Besides, Edisto had Sophie Bianchi to dig up any details. Surpris­ingly, she hadn’t come to Callie with the scoop on Mr. Dupree. Either there wasn’t any intriguing intel or Sophie respected him enough not to pry. To Callie that sort of placed the man on a higher scale.

He placed the fresh drink on the bar with a dry napkin. "Can’t say I’ve seen you smile like this before, Callie.”

She liked how he didn’t automatically call her Chief. "I’m not a crowd person, but these are good people,” she said. "Took me a while to get to this place in my life.”

"Sounds like a story,” he said.

"A long and windy one,” she said.

He smiled. "Wouldn’t mind hearing it downstream.”

Stan kicked her foot.

She forgot Stan was there. Then a twinge of a memory made her sud­denlymiss Seabrook.

Sophie showed. "Am I allowed to have a drink? I mean, I’m working,right?”

"I’ll fix you one of Callie’s,” Mark said.

Scrunching her nose, she declined, stepped on the bar’s foot rail, and leaned across the bar top, not caring who eyed that yoga backside. "Open your refrigerator down there. I stashed some carrot juice.”

Chuckling, Mark did as told.

"He’s learning,” Callie said.

"Doesn’t take long,” Stan replied, laughing.

Sophie came back down and took her glass of thick orange drink, Mark having stuck a celery stick in it for fun. "I like this guy,” she growled in Callie’s ear.

"You like most guys who aren’t in a nursing home or middle school.”

Sophie batted her eyes in sultry acceptance, sipping on her drink.

"Wait, someone’s missing,” Callie said. "Where’s Brice?”

"Oh darn, I must’ve forgotten his invitation,” Sophie said, all innocent and coy.

Snickering, Callie took a sip of her fresh drink. "Better hope he doesn’t find out you made the guest list.”

"And I hope he doesn’t think it was me,” Mark added, spiritedly. "I can’t afford to piss off a town councilman. I sank everything I own into this place.”

Sophie stroked his arm. "We’ll take care of you, Mr. Dupree.”

"Yeah,” he said, grinning. "No telling how that would go. Let me get back to work. And Sophie—”

"Get back to work, too,” she said, and sashayed off, obviously loving the swish of that skirt on her hips.

Callie scanned the room for people she hadn’t thanked yet. Real estate agents, business owners, retirees.

Stan leaned over. "Told you he was a good guy.”

"What are you, my mother? Already have two of those. Don’t need another.”

An old-fashioned clapper bell overhead announced another arrival. Glancing up at the entrance, Stan’s expression fell sour making Callie turn.

The man who entered shouted, "What, y’all started without me?” in a laughing pretense that he belonged. He waded into the room, toward Callie.

"Damn,” she whispered under her breath. Brice LeGrand.

He reached the bar. "Beer,” he barked at Mark, who only nodded to oblige.

Callie cringed at Brice’s behavior, feeling the urge to apologize for this blight of a man.

"What the hell is all this?” Brice asked.

Stan answered first. "It’s Callie’s birthday, you idiot. And you better not ruin it.”

Brice pivoted, giving his back to the bigger man, still intent on con­fronting his favorite adversary on Edisto Beach. "Mid-day, Chief? Dur­ing duty hours? You realize how irresponsible this looks to visitors? Whose insane idea was this?”

"Mine,” Sophie interrupted, and shoved a baby quesadilla at him. "She had nothing to do with this surprise party except unexpectedly become the guest of honor. Why didn’t you RSVP if you wanted to come?”

Eying Sophie from the tips of her frosted pixie to her sparkle- paint­ed toenails, Brice scoffed at her. "Never got an invitation.”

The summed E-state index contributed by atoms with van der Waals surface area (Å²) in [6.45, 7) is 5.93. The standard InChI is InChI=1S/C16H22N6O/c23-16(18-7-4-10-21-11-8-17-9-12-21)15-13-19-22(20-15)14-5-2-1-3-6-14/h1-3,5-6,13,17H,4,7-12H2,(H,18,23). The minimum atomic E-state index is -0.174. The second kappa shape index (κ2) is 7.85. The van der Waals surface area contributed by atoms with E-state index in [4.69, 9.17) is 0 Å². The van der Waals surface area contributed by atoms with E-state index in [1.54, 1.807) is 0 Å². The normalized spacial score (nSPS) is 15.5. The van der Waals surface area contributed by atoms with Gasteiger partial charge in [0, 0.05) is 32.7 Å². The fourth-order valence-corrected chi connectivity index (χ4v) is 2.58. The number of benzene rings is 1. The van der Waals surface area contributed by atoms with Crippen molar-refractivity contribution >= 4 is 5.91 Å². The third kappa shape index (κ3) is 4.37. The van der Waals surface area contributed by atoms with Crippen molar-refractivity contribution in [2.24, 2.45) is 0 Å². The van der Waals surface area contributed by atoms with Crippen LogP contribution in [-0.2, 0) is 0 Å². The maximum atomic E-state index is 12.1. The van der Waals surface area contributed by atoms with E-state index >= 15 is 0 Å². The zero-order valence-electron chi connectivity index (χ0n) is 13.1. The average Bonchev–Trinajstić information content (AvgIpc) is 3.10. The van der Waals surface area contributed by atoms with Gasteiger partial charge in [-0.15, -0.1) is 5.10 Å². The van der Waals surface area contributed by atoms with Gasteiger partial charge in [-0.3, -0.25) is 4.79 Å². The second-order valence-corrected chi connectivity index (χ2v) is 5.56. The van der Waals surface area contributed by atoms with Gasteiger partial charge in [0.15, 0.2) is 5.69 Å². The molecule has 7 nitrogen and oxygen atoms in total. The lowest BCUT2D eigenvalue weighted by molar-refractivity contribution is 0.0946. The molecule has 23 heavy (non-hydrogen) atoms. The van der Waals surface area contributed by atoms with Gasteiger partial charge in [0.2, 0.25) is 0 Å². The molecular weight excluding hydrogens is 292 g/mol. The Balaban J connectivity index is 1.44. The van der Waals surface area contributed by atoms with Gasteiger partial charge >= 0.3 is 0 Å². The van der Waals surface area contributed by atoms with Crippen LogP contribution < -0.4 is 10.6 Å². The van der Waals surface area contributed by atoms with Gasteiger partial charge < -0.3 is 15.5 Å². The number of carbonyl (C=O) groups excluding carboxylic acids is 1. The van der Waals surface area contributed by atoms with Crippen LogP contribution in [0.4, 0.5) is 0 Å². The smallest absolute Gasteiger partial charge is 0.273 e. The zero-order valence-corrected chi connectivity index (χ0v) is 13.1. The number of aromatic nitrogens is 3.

She aimed at him with a napkin, then tucked it in his shirt pocket. "Talk to your wife, then, but don’t come spoiling things here.” She flippantly motioned him to scoot away. "Go on and eat. Mr. Dupree went through a lot of trouble for this shindig. And quit monopolizing Callie. She has guests.”

Brice followed orders, scouting the tables for food options.

"You’re welcome,” Sophie said to the collective three and flitted off again.

Mark shook his head. "That woman can work people, can’t she?”

"You have no idea,” Callie said.

A buzzing sounded in her pocket. Halfway expecting her son or other mother to call and wish her happy birthday, she withdrew the phone. Caller ID showed Ike, one of her three most recent hires, though he’d worked the beach over a year now. A transfer from another city with a decade of policing under his belt. Easing to a back corner as best she could, Callie answered. "Why aren’t you radioing me?”

"Sorry to interrupt, Chief, but the phone seemed best for this incident,” he said.

She gave her back to the party, covering her other ear. "Talk to me.”

"Tractor driver waved me down,” he said. "Was clearing a vacant lot. I’m putting up yellow tape and securing the scene. Sent you pics.”

Callie opened her messages. Three from Ike, three pics in each.

The driver stood next to his tractor in one, studying the ground. Other pictures moved in closer.

Face down lay a body mashed into the moist ground, half covered with poison ivy and greenbrier vines. No blood. "Jesus, Ike. Can you tell who it is?”

"Not really,” he said. "Thought someone more native might be able to.”


"Dolphin Road,” he said. "First vacant lot down from the corner of Portia Street, behind a large two-story house with dark green shutters. Being this place is a lot, I’m not sure the number.”

But Callie knew. Scanning the crowd, she located the lot’s owner. "Be right there, Ike.”

Both Thomas and Stan spotted her concern when she moved through the people with purpose. She waved to Thomas and motioned outside. By instinct, Stan would do his best to keep others from being nosy enough to tail them.

"Brice? Can we speak outside?” she asked, freeing two men shack­led to one of the town councilman’s political pontifications.

"Excuse me, gentlemen.” Brice grabbed another taco and obliged the chief, following her out. Seeing Thomas already waiting gave the councilman pause. "What’s the deal?”

"You own 617 Dolphin, right?” Callie asked.

"It and a few other lots,” he said. "Why?”

"Come with me to that one, if you don’t mind.”

Brice’s expression clouded, with Thomas taking a stiffer stance in defense of his chief. "What if I don’t want to? And I won’t until you tell me what this is about.”

She tried to read him. "Something was discovered in clearing your lot a few minutes ago.”

"What? I gave no approval to clear that lot.” Up came a pointed finger, the one he’d shoved at Callie on more than enough occasions. "Who’s been on my property?”

"This man, for one,” Callie said, showing him a picture. "And who­ever dumped him there.”